This time something reatively rare comes on my lenses collection list. Been a while since I am considering adding a moderate telephoto lenses to my collection of M42 mount lenses, following one of my top favs – the Carl-Zeiss Pancolar 50mm f1.8 in zebra edition, then the Tessar 50mm f2.8 and the Meyer-Optik Görlitz Lydith 30mm f/3.5. The longer range has been somehow not covered, while at the same time cannot say I am a top fan of zooms, or longer ranges such as 200mm and above. After all, the statistical breakdown of circa 15k of my photos showed me what I knew already – most of my shots appear taken with lenses in the 24-50mm focal length.
So, the moderate telephoto lenses gap has been filled with something rare and difficult to identify, as far as I was able to find out – the Isco-Göttingen Westromat 135mm f/3.5 that I am able to find for the ridiculous 30 USD sold by one of those strange guys from the community of retro lenses lovers. The lenses are simply beautifully built, as solid as a tank, all metal and glass, having my favourite zebra retro design. Front filter thread takes 49mm filters, while the focus ring is nice, goes a very long focus throw, around 270 degrees – something which I love on manual focus lenses, as it allows for a precise focusing. The ISCO- lenses factory is apparently a German one, has been founded in the 30s of the 20th century in my beloved city of Göttingen where I lived for a while, hence my sentiment to obtain the piece of optics, I suppose.
Having history intertwined with Schneider-Kreuznach lenses, ISCO has stopped existing independently, yet some of it older pieces of glass are still of the market. My copy of the lenses has a serial No 855157, which, if we proceed form the common understanding that the last 2 digits of a lenses serial would signify the year of production, would mean that it’s been produced in 1957. I’d not bet my dearest on this assumption, yet it is true I have seen at least 2 other variations of it that look a bit more modern, i.e. plastic. It looks almost ancient for my taste, judging also by the strangely looking switch (not like the Carl-Zeiss ones, neither like the Takumars of Pentax) which is moving the M42 mount from M mode to an A one: „automatic“ in this case would not mean anything but the ability to control the aperture from the body. The aperture has 6 blades that produce a nice bokeh, nothing spectacular but yet pleasant. For a 135mm the f3.5 is just about normal, anyway with it it I’d shoot with f3.5 to 4, never go to the minimum of 22.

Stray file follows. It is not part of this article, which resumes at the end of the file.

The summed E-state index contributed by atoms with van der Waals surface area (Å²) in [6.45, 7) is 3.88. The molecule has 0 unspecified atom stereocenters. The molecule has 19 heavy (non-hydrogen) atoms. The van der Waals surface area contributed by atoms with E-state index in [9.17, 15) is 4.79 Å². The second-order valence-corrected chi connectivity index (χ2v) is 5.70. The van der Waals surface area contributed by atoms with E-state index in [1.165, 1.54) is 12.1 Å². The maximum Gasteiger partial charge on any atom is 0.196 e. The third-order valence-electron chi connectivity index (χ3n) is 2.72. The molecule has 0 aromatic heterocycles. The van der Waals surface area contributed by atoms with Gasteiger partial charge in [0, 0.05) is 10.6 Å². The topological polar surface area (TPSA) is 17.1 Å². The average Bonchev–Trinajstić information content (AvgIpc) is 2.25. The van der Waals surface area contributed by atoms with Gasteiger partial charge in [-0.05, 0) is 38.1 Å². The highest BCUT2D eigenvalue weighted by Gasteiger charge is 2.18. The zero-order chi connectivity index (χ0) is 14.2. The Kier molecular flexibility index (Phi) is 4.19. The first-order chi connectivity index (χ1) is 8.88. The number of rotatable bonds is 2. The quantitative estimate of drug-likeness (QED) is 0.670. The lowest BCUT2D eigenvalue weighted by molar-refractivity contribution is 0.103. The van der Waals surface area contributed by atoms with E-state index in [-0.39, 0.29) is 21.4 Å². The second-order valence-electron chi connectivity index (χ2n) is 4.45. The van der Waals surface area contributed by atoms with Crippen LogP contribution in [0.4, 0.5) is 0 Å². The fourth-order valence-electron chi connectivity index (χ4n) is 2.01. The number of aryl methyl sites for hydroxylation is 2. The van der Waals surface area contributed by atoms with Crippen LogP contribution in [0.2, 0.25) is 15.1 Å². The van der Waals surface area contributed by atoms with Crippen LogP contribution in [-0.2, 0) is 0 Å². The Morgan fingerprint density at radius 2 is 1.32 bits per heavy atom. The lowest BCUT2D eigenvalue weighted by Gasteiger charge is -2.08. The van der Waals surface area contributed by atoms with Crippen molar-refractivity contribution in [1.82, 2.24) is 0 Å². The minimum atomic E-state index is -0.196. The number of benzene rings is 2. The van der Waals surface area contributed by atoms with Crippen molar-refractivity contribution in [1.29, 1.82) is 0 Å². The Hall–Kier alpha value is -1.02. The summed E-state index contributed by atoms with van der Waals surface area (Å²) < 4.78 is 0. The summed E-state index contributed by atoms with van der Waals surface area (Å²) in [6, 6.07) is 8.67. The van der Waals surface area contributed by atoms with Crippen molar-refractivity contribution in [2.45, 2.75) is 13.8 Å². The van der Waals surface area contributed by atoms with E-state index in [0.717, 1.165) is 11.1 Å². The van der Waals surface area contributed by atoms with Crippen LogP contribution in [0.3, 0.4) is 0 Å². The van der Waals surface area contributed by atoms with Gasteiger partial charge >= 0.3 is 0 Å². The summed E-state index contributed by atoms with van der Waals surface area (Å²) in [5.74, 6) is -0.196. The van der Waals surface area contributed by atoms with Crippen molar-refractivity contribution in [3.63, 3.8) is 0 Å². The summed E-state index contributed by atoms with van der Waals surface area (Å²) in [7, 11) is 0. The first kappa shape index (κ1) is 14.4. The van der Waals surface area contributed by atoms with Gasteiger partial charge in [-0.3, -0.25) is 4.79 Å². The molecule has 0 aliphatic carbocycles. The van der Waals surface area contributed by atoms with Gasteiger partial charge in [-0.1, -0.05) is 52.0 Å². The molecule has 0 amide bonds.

Such an excellent bang for the buck, as my hot afternoon walks around Sofia and Plovdiv show. Sharp enough for my taste, just perfect for my expectation towards details of houses and street cat portraits.
Coming to the cons of it, I need to be honest with you: it is heavy – even for me who has accustomed to all metal and glass objects dangling in front of my camera. With my Sony A7 it creates a sense of lack of balance in the hand, need to grasp and hold it by the lenses rather than the camera body in order to make sure it sits stable enough. And the other thing is, paradoxically, both a pro- and a con – the long focus throw. Allowing precise focusing, on the other hand it takes too much to nail it down during street photography. That might be an issue of my ancient copy, as the focus ring is stiffly rotating and until you take it the whole 270 degrees, you feel like you need some muscle. The last downside that I see is the minimum distance form the object: it goes a bit shorter than 2 meters, which compared with, say, the Carl-Zeiss Pancolar of around 30cm, is a shame. As a not-quite-coated piece of glass you can’t expect the fabulous contrast against the sun, yet nothing you can’t live without, if you control the direction of shooting, as well as the shade.
All photos below are unprocessed, taken on a Sony A7 in neutral mode, using an M42 to NEX adapter which adds to the length of the lenses protrusion in front of the camera as well.